Workshops & Collaborations
Each year, SPLICE Institute explores a specific theme related to technology-mediated composition and performance. This year’s theme will be improvision.
Composition workshops in the morning will explore beginning concepts in Digital Audio Workstations, such as improvisation with sound files in Ableton Live, microphone techniques, digital audio concepts, and effects processing. There will also be beginner, intermediate, and advanced Max workshops. The intermediate and advanced workshops will focus on improvisation and will include building a synthesizer that responds to MIDI keyboards enabled with multidimensional polyphonic expression. Guest composer Sam Pluta will teach advanced SuperCollider and Adam Vidiksis will teach introductory SuperCollider.
Performance workshops for beginners will cover working with electronics in rehearsal and performance without the aid of a composer or sound engineer. Workshops focus on setting up equipment, learning about mixers and microphones, studying the musicality of electronics, and introductions to Max, Logic, PD, and Supercollider. There are also advanced workshops that specifically include content for performers with significant previous experience, including previously attending SPLICE Institute.
In the afternoon there will be the opportunity to participate in improvisation ensembles led by Dana Jesson, Sam Pluta, Per Bloland, and Adam Vidiksis. These ensembles will rehearse each afternoon and perform at the end of the week.
Composer Participants doing a Concert Collaboration will present their work in a masterclass that is open to all participants.
Participant composers and performers selected for a concert collaboration are paired to collaborate on a new work that will be premiered at SPLICE Institute. Community building and collaboration form the core of SPLICE’s mission and activities. Attendees become part of a community that continues to grow and develop beyond the Institute.
While SPLICE Institute allows participants to find a collaborative process that works for them, Participant composers and performers agree to adhere to the collaboration deadlines indicated here. Communicating and figuring out how to work together is largely the responsibility of the participants; however, each collaborative team will be assigned a faculty member who will contact the collaborative team during the collaborative process. Also, all individuals collaborating on a new work will meet together with a faculty member during the afternoon on the first Sunday of the Institute. We are dedicated to facilitating these collaborative processes and hope that attendees at SPLICE will form relationships that result in future collaborations and projects. We do suggest the following regarding the collaborative projects that will premiere at SPLICE:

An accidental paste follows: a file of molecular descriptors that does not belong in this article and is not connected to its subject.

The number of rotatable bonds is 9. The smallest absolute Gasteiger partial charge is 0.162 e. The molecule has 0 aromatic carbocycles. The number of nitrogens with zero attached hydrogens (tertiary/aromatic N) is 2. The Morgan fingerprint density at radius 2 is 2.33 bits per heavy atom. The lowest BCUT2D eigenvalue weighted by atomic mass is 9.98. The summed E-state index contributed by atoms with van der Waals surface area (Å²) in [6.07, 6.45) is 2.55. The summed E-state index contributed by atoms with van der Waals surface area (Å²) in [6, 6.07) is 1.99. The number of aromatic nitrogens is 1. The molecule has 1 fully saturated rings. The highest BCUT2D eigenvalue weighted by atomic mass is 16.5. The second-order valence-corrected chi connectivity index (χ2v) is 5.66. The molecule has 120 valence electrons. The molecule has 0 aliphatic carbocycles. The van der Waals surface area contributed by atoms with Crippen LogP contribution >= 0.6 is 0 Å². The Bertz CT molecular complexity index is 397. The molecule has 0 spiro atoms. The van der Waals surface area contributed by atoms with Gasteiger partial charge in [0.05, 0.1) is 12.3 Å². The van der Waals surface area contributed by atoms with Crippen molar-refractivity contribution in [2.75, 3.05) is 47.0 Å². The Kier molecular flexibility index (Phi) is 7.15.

- As soon as you are paired with someone, begin communications regarding creating a plan that works for both collaborators, including more specific deadlines, aesthetic considerations, and technical concerns.
- Make sure that you are being clear regarding your preferences, while also being responsive and open-minded to the ideas and concerns of your collaborator.
- If something is not clear to you, continue to ask questions until it is clear.
- We recommend that, given the time restrictions inherent in this type of process, that these collaborations and premieres be viewed as works-in-process; however, a number of collaborations from previous years did result in final products that went on to presented at conferences, such as SEAMUS, NYCEMF, ICMC, and the Toronto International Electroacoustic Symposium.
The requirements regarding these works are as follows:
- The technology required can not exceed the equipment that we have available*
- The program note must include a statement that the work was written to premier at SPLICE
- The work may not exceed 8 minutes in duration, unless special permission is provided and both members of the collaborating team agree to the duration.
- Composers must write pieces that the performers can perform in the composer's absence. This requires clear performance materials that facilitate the presentation of the work."
*SPLICE has access to the music technology equipment at Western Michigan University during the week. This technology is quite robust and includes numerous microphone options, speaker configuration possibilities, software, and all other equipment common in these performance situations. For anything that is exceptional, please inquire about your tech needs early on in the process. We are happy to provide various speaker configuration options, but cannot move speakers between pieces during concerts; therefore, we will need this information early in the process in order to make sure that individual desires regarding performances are not mutually exclusive.